Trump Threatens Devastating HUD Cuts

On April 25, Secretary of Housing and Urban Development Ben Carson announced proposed legislation that would sharply raise rents for the millions of low-income families who live in federally funded public housing or receive aid such as Section 8 rent subsidies.  

The proposal is part of an effort by the Trump administration and congressional Republicans to reduce access to safety-net benefits such as housing, food stamps, and Medicaid. Republicans describe this as “Welfare Reform 2.0,” a reference to Bill Clinton’s 1996 law that “ended welfare as we know it”—without ending poverty or doing much to help people get jobs.

The Carson plan would triple the monthly rent of the lowest-income households from $50 to $150, and would increase the rent for another 2.3 million families from 30 percent to 35 percent of their income. Rent for tenants in federally subsidized housing was set at 25 percent of household income in 1969. Ronald Reagan’s administration raised it to 30 percent in 1981 on the recommendation of his transition team, which included vacancy-decontrol architect Charles Urstadt and notorious Harlem slumlord Maurice Mann. (Reagan also adopted their proposal to slash the HUD budget by 90 percent, which has left local public-housing authorities devoid of needed capital and operating costs for a generation.)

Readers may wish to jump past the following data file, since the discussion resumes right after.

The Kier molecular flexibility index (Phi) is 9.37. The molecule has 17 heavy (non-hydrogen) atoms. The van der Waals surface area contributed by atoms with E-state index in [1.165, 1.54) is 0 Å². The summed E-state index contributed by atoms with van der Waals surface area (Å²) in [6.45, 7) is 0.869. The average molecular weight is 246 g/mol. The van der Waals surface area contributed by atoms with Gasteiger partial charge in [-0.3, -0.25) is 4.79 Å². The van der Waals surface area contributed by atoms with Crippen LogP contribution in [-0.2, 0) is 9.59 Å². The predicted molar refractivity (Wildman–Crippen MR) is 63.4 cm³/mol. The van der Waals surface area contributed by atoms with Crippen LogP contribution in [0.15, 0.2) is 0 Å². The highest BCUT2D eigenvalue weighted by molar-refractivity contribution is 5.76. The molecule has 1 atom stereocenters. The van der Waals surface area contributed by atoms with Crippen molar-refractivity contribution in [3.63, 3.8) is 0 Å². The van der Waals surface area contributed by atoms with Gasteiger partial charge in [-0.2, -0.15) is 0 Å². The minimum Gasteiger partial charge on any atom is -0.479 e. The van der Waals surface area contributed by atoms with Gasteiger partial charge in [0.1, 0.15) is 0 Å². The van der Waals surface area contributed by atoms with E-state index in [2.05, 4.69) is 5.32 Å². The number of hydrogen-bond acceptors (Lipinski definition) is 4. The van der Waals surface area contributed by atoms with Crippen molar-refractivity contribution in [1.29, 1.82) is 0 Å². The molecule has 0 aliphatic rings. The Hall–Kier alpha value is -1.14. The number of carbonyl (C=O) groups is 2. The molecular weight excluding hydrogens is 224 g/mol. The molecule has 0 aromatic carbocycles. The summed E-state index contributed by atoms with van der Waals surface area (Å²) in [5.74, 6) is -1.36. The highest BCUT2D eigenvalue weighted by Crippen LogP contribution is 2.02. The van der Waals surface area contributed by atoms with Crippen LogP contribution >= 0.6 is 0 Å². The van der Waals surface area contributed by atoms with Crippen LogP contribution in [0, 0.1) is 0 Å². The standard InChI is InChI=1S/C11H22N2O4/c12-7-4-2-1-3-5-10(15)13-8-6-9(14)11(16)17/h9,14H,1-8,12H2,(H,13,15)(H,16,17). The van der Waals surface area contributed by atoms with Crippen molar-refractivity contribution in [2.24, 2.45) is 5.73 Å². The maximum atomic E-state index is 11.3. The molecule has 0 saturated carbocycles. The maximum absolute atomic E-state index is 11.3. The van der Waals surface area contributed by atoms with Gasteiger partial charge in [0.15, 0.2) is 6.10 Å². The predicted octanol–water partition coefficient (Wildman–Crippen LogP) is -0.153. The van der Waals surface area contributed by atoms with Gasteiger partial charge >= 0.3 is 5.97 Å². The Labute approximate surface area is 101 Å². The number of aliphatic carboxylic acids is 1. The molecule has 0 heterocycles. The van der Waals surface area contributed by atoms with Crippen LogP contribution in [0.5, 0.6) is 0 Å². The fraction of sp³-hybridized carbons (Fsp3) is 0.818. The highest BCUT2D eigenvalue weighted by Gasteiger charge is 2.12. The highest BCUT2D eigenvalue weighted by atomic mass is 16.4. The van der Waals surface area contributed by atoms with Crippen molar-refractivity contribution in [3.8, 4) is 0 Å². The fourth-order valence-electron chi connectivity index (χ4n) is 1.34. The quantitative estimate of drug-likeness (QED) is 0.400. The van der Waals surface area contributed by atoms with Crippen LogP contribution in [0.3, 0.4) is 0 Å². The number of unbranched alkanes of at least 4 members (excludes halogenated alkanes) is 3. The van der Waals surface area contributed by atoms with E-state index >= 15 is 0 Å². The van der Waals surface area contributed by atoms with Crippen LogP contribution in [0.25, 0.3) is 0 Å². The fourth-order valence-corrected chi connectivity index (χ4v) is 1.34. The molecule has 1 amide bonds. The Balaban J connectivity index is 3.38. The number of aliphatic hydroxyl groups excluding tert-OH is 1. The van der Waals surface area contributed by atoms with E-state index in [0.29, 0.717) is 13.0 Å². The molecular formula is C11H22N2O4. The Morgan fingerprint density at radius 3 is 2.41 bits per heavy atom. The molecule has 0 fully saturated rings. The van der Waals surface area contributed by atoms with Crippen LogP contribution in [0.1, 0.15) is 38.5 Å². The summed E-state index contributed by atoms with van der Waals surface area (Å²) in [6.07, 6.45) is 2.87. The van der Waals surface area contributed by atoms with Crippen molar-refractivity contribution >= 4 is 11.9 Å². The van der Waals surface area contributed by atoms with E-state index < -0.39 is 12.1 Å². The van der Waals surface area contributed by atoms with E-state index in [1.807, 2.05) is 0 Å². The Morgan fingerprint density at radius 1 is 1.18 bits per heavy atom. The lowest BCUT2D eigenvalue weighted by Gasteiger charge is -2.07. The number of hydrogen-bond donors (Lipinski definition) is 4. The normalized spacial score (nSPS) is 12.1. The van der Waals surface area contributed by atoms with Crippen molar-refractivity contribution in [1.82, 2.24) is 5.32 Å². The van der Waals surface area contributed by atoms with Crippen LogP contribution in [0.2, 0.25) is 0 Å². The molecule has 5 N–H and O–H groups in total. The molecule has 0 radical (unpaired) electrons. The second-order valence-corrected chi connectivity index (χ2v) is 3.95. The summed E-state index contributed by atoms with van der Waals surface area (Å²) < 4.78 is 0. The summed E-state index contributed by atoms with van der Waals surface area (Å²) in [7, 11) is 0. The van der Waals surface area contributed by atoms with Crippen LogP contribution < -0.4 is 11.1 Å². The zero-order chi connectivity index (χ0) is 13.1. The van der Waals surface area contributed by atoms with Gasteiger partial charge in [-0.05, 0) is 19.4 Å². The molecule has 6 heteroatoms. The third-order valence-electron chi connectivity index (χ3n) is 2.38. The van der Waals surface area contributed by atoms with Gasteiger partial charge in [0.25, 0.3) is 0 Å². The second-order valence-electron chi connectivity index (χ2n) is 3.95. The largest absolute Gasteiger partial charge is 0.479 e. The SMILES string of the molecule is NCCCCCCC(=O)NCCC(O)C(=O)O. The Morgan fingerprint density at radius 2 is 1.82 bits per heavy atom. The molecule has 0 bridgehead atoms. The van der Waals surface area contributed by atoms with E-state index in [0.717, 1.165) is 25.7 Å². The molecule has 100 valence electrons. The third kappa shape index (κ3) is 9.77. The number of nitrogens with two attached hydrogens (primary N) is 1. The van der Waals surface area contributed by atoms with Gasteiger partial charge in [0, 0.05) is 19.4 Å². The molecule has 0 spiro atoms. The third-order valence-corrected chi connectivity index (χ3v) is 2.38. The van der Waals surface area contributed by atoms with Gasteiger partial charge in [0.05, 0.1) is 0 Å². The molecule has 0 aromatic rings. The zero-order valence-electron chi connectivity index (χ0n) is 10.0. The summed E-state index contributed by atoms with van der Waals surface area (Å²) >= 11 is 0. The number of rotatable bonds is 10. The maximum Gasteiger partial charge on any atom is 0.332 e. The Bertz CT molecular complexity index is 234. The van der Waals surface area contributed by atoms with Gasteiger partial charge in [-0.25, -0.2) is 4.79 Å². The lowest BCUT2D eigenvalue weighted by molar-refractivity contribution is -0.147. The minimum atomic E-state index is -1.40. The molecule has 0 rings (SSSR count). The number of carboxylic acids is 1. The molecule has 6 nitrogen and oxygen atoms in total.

Public-housing tenants, advocates, and elected officials protested against the proposed cuts at City Hall on May 4. Victor Bach, senior policy analyst at the Community Service Society, estimates that the Carson proposal would raise rents for tenants receiving benefits such as Section 8 in New York City by 20 percent on average, and “would literally unhouse many families and lead to higher rates of eviction and homelessness.” 

Congress defeated similar proposals last year, he added.